But ground realities suggest that doing so would not be all that easy. Notwithstanding the fact that 13 countries opposed Indian application, China was the lead opponent and the rest coalesced around it in one way or the other. And China did not only oppose India’s US backed bid only for its love for Pakistan, but for several other geo-strategic reasons including disputes in China–US relations over the South China Sea, missile defence for South Korea, and American plans for propping up India as a counterweight to China. China would, therefore, not give up on this unless it gets a reasonable quid pro quo.

India has, meanwhile, begun reaching out to China after initially reacting curtly to the Chinese stance on its membership application.

Indian External Affairs Ministry Spokesman Vikas Swarup told repoters: “We will keep impressing upon China that mutual accommodation of interests, concerns and priorities is necessary to move forward bilateral ties.”

Separately, for the NSG membership, India would have to show progress on the unfulfilled pledges it made while getting the 2008 waiver from NSG particularly the separation of civilian and military reactors. It is also yet to move towards Comprehensive Test Ban Treaty.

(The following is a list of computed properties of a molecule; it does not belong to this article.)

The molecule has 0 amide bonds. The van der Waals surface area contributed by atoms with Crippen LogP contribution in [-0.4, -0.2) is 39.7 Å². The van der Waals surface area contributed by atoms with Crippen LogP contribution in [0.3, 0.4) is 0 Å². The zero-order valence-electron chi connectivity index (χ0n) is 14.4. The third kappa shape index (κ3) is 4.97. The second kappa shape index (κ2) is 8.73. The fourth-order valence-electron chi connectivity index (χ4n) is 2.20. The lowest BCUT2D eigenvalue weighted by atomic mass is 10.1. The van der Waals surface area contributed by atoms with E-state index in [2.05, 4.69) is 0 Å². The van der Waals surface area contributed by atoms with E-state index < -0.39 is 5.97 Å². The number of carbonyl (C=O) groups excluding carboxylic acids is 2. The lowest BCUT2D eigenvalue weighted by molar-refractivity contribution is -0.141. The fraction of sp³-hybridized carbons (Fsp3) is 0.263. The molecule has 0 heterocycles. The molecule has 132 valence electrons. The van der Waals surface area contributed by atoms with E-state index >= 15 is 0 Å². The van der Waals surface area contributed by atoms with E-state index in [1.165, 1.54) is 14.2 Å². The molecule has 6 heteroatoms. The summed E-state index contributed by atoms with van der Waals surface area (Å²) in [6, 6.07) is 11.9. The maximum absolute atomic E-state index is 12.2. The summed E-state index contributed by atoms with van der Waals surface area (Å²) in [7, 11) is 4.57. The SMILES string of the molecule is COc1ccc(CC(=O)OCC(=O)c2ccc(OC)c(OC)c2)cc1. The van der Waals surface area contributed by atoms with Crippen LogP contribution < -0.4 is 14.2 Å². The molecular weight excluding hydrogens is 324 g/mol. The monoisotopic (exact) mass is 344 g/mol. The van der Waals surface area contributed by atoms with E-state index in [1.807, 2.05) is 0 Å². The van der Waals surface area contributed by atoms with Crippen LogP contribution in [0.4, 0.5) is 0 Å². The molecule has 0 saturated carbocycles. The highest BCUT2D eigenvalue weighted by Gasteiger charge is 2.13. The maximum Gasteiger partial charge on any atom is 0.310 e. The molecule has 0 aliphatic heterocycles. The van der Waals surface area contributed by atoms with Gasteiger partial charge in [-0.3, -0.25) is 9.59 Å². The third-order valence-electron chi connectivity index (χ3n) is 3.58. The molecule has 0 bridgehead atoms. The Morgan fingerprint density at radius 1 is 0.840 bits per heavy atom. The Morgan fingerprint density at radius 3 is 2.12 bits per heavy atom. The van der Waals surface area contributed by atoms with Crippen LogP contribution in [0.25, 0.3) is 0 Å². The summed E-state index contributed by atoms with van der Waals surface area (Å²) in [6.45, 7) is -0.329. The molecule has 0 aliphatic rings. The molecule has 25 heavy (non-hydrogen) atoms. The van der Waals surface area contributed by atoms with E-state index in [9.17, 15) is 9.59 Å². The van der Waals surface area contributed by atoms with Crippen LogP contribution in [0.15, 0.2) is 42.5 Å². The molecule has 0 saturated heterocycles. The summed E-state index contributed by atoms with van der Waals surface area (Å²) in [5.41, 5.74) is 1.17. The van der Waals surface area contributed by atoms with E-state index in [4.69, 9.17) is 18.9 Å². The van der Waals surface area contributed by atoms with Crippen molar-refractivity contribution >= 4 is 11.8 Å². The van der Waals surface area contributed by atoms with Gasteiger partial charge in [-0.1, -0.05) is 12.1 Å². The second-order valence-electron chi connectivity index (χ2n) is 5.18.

Pakistan, meanwhile, would have to lift its veto on negotiations on Fissile Material Cut-Off Treaty if it wants to remain relevant in the race rather than just being a blocker of the Indian bid.

Therefore, no matter how the Indians try to present the imminence of their NSG membership despite the Seoul setback, the road ahead would not be too smooth and would involve a lot of give and take.

Global Times, a Chinese publication, rightly summed up in its editorial that “The US is not the whole world. Its endorsement does not mean India has won the backing of the world. This basic fact, however, has been ignored by India…The international adulation of India makes the country a bit smug in international affairs.”

Nevertheless, it is important that Pakistan is not lowering its guard, and as Sartaj Aziz said, internal consultations would soon begin on “Post-Seoul strategy”.

The writer is a freelance journalist

based in Islamabad


Twitter: @bokhari_mr